Hope that helps a little Maclean and really enjoy your time at the scope and remember these objects that we are all looking for are very distant and very faint and that we all struggle under light polluted skies but dont let this put you off - keep at it mate - enjoy. Paul.

  • Like 2
Link to comment
Share on other sites

I find M31 a bit of a let down too, I find it looks better through binoculars, although still looks like a oval light grey smoke patch to me with zero detail. Apparently from a real dark site more detail shows up as from light polluted areas you only see the central regions. Never seen it with the naked eye.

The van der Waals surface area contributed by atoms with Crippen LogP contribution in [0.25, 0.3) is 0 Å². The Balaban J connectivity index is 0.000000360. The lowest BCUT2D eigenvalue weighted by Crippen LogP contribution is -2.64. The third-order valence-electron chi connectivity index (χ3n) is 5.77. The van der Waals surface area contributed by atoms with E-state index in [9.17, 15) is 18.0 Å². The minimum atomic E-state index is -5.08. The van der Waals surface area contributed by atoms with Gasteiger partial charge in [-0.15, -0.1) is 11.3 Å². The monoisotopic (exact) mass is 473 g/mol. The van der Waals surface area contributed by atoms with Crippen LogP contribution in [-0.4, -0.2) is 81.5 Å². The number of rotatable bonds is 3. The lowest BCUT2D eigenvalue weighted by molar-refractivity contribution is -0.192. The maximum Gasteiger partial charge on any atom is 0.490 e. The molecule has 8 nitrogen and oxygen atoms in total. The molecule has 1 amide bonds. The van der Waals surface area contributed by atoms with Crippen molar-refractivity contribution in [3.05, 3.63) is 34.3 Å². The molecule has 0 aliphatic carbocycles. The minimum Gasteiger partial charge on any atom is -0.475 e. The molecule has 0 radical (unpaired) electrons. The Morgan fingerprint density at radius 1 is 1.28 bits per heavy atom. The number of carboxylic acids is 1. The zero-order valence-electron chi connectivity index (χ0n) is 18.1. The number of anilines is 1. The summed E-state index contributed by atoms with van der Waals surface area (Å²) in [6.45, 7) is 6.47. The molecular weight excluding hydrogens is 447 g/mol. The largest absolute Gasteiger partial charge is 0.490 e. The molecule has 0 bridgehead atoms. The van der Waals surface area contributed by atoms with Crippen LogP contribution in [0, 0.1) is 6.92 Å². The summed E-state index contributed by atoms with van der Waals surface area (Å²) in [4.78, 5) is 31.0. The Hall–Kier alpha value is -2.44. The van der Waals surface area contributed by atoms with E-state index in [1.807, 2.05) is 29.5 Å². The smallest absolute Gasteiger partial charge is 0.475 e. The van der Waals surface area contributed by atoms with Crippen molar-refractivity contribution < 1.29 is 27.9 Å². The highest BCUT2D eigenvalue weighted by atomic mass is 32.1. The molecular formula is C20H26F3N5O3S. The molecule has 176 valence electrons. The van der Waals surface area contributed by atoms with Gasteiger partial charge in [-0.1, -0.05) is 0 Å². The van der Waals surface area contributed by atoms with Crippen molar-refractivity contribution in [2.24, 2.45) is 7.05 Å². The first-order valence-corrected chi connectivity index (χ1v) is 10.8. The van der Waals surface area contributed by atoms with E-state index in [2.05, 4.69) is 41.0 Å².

Link to comment
Share on other sites

I think inevitably its the LP causing your disappointment. My home has a pretty bad case of light polluted sky and most of my garden illuminated by a sodium lamp. I can see Andromeda as a bit of a blurry patch through the 130mm scope and spending a long time at the eyepiece accentuates a fuzzy 'eggy' core. However chuck the LP filter on and things get a little more discernable, a faint outline of a larger structure becomes apparent but an untrained eye wouldn't recognise it really as a dust lane. The problem really is the site I should think. You try and look at something bright behind a torch or light and you will find it becomes almost invisible, this is the effect the light pollution gives as the core of Andromeda is very bright but of course the lanes of dust are less so and its getting swamped out. Get to a dark site and I am certain you will be impressed!